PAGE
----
The idea for my next book also arose, appropriately, from within a family setting. At a small outing one Sunday, a worm looped up a niece's hand as if measuring its length like an agile, green ruler. "There's your next book," she said. My editor loved the idea of a fraction book, but the first draft of "Inchworm and a Half" (forthcoming) limited the measure-worm to a number of cucumbers. Bryant doubted children knew or cared that pickles came from cucumbers. She feared the artwork would be stilted by such a limited subject for portrayal. So I gave the inchworm and her fraction friends the run of the garden--only to discover there aren't that many vegetables above ground that rhyme. It took 13 versions and stubborn determination to finish the manuscript to everyone's satisfaction. Fractions go on forever. "No problem's too big, no fraction too small. By adding new worms, we can measure it all!"
Could those fractions possibly be stair-step grandchildren who helped their grandmother get the true measure of things? An optimist in the story announces, "Now, together we'll measure the world!" My world still revolves around family, but there's plenty of time for school visits, autograph sessions and an occasional conference.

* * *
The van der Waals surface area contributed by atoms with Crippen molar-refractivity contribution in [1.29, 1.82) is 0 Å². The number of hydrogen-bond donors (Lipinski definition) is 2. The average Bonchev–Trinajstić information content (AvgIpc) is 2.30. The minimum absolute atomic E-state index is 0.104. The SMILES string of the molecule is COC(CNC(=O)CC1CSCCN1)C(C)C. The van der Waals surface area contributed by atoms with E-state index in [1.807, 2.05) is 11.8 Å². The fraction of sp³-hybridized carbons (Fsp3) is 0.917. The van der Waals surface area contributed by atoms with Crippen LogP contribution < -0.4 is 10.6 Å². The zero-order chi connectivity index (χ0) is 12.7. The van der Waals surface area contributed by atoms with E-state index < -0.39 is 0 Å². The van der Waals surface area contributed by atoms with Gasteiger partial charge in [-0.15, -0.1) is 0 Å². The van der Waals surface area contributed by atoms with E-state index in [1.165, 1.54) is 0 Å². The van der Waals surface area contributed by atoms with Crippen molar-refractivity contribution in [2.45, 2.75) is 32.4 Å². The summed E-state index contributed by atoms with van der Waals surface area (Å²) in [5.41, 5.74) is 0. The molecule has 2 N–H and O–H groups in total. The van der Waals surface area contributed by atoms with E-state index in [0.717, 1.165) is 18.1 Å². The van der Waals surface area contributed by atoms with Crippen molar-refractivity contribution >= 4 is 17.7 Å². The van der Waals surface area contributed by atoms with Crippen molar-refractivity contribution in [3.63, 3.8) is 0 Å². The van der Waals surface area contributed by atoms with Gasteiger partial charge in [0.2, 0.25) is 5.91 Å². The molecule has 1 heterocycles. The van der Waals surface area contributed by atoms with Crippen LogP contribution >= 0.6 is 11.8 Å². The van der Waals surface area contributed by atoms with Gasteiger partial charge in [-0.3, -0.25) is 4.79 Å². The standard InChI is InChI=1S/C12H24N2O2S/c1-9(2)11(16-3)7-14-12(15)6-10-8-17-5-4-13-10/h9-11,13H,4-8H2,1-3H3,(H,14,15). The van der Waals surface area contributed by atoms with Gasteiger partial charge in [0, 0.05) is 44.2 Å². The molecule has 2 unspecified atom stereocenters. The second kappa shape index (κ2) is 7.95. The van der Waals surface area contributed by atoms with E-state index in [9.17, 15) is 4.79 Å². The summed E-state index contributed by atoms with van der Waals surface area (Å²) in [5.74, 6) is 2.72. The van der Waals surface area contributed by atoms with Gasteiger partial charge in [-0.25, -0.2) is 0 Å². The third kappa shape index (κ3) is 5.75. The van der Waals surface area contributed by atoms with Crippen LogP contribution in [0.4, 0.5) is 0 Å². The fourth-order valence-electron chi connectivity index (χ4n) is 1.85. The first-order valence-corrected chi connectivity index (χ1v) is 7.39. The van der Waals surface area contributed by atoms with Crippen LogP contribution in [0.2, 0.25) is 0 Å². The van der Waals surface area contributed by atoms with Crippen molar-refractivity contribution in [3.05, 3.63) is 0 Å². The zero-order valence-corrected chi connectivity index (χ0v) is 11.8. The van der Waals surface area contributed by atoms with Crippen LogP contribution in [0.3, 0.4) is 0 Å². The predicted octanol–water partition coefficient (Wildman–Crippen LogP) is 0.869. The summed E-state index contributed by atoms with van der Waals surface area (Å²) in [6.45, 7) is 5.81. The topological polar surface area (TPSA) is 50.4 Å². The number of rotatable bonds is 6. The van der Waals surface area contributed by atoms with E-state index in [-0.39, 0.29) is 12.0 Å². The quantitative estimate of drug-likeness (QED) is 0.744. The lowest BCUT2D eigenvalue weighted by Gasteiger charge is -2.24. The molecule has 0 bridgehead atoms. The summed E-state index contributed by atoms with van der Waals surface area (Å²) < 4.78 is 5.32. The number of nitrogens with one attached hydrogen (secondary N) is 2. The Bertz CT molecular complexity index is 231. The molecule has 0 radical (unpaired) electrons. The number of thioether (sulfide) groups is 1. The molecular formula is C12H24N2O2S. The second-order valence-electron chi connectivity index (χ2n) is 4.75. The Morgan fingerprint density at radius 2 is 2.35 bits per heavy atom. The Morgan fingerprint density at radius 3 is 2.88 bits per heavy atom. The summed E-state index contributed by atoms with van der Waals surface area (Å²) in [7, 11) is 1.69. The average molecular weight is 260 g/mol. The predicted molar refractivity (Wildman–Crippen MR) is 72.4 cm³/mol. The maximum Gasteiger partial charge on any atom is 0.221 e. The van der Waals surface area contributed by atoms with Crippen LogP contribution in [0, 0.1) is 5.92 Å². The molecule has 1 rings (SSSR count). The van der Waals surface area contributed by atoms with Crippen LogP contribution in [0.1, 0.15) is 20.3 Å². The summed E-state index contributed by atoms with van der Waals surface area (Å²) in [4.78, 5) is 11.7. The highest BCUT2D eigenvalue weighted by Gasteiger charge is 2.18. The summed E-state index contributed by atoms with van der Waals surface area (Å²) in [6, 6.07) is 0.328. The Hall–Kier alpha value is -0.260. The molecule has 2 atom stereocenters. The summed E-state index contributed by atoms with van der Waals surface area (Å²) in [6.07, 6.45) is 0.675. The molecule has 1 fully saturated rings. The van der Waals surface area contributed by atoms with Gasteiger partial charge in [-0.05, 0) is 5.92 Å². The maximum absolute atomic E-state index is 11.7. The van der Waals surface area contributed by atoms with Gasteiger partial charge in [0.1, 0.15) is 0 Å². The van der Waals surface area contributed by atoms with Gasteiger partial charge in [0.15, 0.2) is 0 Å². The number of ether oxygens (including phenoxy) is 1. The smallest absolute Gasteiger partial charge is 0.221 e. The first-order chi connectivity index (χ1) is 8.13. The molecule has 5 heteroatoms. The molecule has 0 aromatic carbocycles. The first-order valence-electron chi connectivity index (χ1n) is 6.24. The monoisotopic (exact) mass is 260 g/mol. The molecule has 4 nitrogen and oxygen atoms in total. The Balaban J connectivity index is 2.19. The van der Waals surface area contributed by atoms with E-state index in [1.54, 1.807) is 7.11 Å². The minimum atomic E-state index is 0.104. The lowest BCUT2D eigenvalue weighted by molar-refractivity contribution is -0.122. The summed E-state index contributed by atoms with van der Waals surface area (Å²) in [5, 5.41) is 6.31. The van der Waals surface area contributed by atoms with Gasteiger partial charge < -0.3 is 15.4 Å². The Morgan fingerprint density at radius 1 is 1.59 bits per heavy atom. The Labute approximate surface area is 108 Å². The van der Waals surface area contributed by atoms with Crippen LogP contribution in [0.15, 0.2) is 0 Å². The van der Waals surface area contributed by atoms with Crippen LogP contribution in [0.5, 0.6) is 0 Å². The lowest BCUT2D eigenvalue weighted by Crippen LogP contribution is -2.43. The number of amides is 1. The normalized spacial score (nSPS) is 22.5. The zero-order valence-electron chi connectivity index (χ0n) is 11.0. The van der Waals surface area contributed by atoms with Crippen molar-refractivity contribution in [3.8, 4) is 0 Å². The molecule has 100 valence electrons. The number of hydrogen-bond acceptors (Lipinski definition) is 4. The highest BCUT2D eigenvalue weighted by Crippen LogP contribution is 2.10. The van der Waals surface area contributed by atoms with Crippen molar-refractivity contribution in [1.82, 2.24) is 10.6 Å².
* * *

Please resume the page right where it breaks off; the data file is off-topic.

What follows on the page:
I'm often asked: "Are you a teacher?" or "Have you ever been a teacher?"
My answer: "No, but I do have a teacher--an editor."
The children giggle at the fact that I still have a teacher and I chuckle at some of their questions. One curious child stared at this grandma-author and asked, "How long did it take you to write that book?"
In all honesty I should have said, "It took a lifetime!"